Share Your World – 2015 Week #4

January 28, 2015 at 11:36 am | Posted in 1950s, Australia, Family History, Gratitude, Memoir | 6 Comments
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How quickly week 4 of this year has come along! Here are my responses to Cee’s week 4 questions on Share Your World.

Where did you live at age five? Is it the same place or town you live now?

Hey, you’re taking over my Memoir Monday topic here!! LOL!

When I turned five, I lived in the Lancashire country town of Oswaldtwistle. Our home was a three-up-three-down, in a row of stone terrace houses that had been built in the 1890s for the workers at the cotton mill across the back alley. Oswaldtwistle was an old cotton town, and so had lots of big mills. However it was quite a small place, and we were close to the surrounding moors.

When I was five and a half, we emigrated to Australia. At first, we (six of us) lived in a fibro migrant cottage with my aunt, uncle and baby cousin. This was in a small rural town in NSW called Dapto.

A couple of months before I turned six, we moved into a small (4-berth) caravan that Dad parked on the edge of Dapto, between a creek and the football ground called Reed Park. Later, we spent a couple of months parked in the foothills of the ranges, next to a dairy farm.

I have lived in many places in several states since then, always in country areas. I now live on the western shores of Lake Macquarie, a 4-hour train ride north of where I grew up. It is another lakeside village.

You are invited to a party that will be attended by many fascinating people you never met. Would you attend this party if you were to go by yourself?

Probably not. If it were just a couple of fascinating people, then I might.

Did you grow up in a small or big town? Did you like it?

Part of my story is in my answer to question 1. When I was about six or seven, Dad bought a block of land south of Dapto, on the shore of Lake Illawarra. It was a rural area, with dairying the main industry, apart from the steelworks at Port Kemble, across the lake. We lived there in the caravan at first, then Dad built the house we all grew up in.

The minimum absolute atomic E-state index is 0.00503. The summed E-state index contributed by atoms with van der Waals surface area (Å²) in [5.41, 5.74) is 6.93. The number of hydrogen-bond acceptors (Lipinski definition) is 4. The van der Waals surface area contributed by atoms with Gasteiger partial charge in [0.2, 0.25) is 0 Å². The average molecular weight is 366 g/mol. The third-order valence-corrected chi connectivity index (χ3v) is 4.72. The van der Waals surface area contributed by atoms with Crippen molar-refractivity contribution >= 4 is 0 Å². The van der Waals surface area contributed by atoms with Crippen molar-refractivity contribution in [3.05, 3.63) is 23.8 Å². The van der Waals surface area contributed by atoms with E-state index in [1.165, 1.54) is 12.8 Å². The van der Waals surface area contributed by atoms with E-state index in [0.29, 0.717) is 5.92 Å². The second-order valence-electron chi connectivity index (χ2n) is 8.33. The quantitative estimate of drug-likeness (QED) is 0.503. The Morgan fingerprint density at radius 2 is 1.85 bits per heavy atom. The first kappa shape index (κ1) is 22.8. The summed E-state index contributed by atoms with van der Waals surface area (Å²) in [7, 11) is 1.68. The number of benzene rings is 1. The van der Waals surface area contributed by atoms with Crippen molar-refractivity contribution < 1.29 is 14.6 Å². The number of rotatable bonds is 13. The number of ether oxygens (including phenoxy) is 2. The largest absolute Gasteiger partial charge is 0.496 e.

I loved it there. We had open paddocks and bushland, and the lake. Being a girl, I wasn’t allowed to do the things my older brother could, so I was jealous of that. But it was a great place for kids to grow up in. Unfortunately it is no longer the same, having succumbed to the cancer of urban development. Where there were farms, paddocks and bushland, there is now a sea of roofs.

I couldn’t live in a small city, let alone a big one

As a kid, what did you want to be when you grew up?

As a young kid, I didn’t think of the future. As a teenager approaching the end of my schooling, I had a few preferences. I wanted to join the RAAF and be a pilot, like my dad had been during the war. I wanted to be a journalist too. However, being a girl in the early 1960s severely limited career options. Girls were only expected to work until they married, so they had few choices: shop assistant, hairdresser, office assistant, nursing or teaching. I ended up being a teacher.

Bonus question:  What are you grateful for from last week, and what are you looking forward to in the week coming up?

Last week, we had coffee with good friends at an outdoor kiosk by the lake. Last Saturday, I had coffee with another friend, a fellow writer, and we talked books and writing. Both of these were wonderful, and I always enjoy and am grateful for the company of good people.

On Saturday this week, we will be attending the 90th birthday celebrations of another lovely friend.

Linda Visman

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